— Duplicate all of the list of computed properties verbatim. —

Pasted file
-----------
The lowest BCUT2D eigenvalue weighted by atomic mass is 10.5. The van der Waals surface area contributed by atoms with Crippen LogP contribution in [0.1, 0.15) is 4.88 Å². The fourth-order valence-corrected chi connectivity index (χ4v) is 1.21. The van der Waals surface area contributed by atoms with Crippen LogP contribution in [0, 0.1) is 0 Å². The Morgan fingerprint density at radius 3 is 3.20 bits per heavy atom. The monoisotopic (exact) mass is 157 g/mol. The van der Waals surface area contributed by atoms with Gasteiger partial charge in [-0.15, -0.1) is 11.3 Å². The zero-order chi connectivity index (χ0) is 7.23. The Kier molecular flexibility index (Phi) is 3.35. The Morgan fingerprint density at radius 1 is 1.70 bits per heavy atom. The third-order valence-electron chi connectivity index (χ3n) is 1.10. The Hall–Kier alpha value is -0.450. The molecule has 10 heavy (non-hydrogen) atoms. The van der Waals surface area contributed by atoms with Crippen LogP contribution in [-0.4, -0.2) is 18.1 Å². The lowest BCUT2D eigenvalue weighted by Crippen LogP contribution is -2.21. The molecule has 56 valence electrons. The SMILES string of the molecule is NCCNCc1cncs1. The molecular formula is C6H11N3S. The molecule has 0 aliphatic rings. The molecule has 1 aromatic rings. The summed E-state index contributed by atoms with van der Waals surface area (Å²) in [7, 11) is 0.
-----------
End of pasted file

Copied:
The lowest BCUT2D eigenvalue weighted by atomic mass is 10.5. The van der Waals surface area contributed by atoms with Crippen LogP contribution in [0.1, 0.15) is 4.88 Å². The fourth-order valence-corrected chi connectivity index (χ4v) is 1.21. The van der Waals surface area contributed by atoms with Crippen LogP contribution in [0, 0.1) is 0 Å². The Morgan fingerprint density at radius 3 is 3.20 bits per heavy atom. The monoisotopic (exact) mass is 157 g/mol. The van der Waals surface area contributed by atoms with Gasteiger partial charge in [-0.15, -0.1) is 11.3 Å². The zero-order chi connectivity index (χ0) is 7.23. The Kier molecular flexibility index (Phi) is 3.35. The Morgan fingerprint density at radius 1 is 1.70 bits per heavy atom. The third-order valence-electron chi connectivity index (χ3n) is 1.10. The Hall–Kier alpha value is -0.450. The molecule has 10 heavy (non-hydrogen) atoms. The van der Waals surface area contributed by atoms with Crippen LogP contribution in [-0.4, -0.2) is 18.1 Å². The lowest BCUT2D eigenvalue weighted by Crippen LogP contribution is -2.21. The molecule has 56 valence electrons. The SMILES string of the molecule is NCCNCc1cncs1. The molecular formula is C6H11N3S. The molecule has 0 aliphatic rings. The molecule has 1 aromatic rings. The summed E-state index contributed by atoms with van der Waals surface area (Å²) in [7, 11) is 0.